What is the Origin of Jungian Literary Criticism?

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Image of  Jungian Literary Criticism?

Jungian literary criticism is known as archetypal criticism and explores the link between literature and the “collective unconscious of the human race”.Jungian Literary criticism believes that stories and symbols take root from mythic models belonging to mankind’s past. Jungian psychoanalysis makes a distinction between collective and personal unconscious. The collective unconscious includes feelings, innate thoughts, instincts and memories present in the unconscious of all people. The personal unconscious, on the other hand can be accessed only through therapy. The collective or universal unconscious found expression in literature, art and myth., with Jungian literary criticism examining the archetypes emerging in literature.


What is the Origin of Jungian Literary Criticism?

The Origin of Jungian literary Criticism resting on the hypothesis of archetypes dates back to the philosophy of Plato. Jung himself found a similarity between archetypes and Platonic eidos or Ideas. According to Plato ideas were mental forms and part of the soul before it took birth into the world. Ideas as such were collective as they shared fundamental features of a thing rather than embodying any specificity. Jung’s archetype theory was more of a psychological analysis of the philosophical concept of ideas.


What is Jung's Theory of the Collective Unconscious?

According to Jung an archetype residing in the collective unconscious is irrepresentable as they are present in the inaccessible recesses of the mind but manifests in its visualization as various archetypal ideas and images. Jung refers to these as primordial images which have been always been part of collective unconscious mind. Jung believes that universal archetypes and the unconscious are revealed and experienced through primordial images. Jungian literary criticism sees the archetype of death-rebirth, as quoted from Segal 4, as a “symbolic expression of a process taking place not in the world but in the mind. That process is the return of the ego to the unconscious—a kind of temporary death of the ego—and its re-emergence, or rebirth, from the unconscious”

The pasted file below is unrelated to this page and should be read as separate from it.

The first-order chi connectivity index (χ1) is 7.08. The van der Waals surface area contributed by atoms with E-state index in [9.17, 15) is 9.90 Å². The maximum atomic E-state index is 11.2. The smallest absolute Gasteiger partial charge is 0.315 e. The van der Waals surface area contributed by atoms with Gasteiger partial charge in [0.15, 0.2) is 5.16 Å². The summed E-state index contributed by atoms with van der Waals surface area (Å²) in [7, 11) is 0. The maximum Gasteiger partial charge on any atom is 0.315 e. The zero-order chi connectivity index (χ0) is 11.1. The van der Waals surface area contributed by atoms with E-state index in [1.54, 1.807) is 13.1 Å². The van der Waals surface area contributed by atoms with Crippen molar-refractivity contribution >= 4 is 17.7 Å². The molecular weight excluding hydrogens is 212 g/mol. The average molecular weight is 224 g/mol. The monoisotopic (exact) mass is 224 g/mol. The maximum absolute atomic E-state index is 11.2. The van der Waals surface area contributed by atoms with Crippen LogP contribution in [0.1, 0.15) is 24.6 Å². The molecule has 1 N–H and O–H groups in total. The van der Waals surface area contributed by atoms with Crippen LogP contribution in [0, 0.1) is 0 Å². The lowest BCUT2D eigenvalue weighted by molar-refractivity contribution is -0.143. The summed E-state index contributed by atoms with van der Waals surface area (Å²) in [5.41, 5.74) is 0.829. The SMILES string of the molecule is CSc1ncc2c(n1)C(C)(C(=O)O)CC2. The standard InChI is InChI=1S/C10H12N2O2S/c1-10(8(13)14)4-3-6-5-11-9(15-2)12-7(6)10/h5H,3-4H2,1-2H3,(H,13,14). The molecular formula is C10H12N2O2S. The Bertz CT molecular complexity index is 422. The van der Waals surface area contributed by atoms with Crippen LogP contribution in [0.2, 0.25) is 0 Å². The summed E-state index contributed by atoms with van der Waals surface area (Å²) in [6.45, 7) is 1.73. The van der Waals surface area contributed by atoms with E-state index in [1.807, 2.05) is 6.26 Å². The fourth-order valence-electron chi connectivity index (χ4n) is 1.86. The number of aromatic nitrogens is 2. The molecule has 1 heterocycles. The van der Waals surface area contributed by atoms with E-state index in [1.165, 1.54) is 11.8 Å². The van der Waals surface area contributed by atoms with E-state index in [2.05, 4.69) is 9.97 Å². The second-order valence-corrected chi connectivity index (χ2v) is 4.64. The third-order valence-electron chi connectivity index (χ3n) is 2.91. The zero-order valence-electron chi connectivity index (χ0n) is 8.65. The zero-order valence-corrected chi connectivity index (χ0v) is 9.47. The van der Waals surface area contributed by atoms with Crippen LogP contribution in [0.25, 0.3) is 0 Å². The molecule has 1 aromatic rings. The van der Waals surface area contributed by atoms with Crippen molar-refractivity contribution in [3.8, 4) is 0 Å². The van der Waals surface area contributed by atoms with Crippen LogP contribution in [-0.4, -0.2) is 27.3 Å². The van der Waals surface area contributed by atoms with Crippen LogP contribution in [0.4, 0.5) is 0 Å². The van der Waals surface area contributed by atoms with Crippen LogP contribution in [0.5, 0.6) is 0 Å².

What are the Jungian Archetypes?

In Jungian literary criticism, the central character of any literature is seen as real while the other characters symbolize the unconscious aspects of the hero’s mind. For example a woman represents the feminine side of the hero while the shadow denotes the antagonist. According to the psychologist Carl Jung, the four universal archetypes are “Mother, Rebirth, Spirit and Trickster”. Jung describes events such as birth, death, marriage initiation, separation from parents, etc as archetypal events. The archetypal figures include father, mother, child, God, devil, wise old men and women, hero, trickster, Apollo and so on. The Deluge, Appocalypse, Creation etc are seen as archetypal motifs that keep recurring.


Which are the Recurring Archetypal Images in Jungian literary Criticism?

According to Jung all humans strive for individuation, where the unconscious is made known to the conscious mind. The hero in any piece of literature subscribes to Jungian literary criticism as seen in the hero’s journey towards individuation. According to Jungian literary criticism, there are limitless numbers of archetypes but archetypal images that keep recurring are the shadow, the anima, the animus, the child, the wise Old Man and the mother. The Shadow represents the opposite of the ego while the Anima represents the feminine image in man and Animus being the masculine image in woman. 

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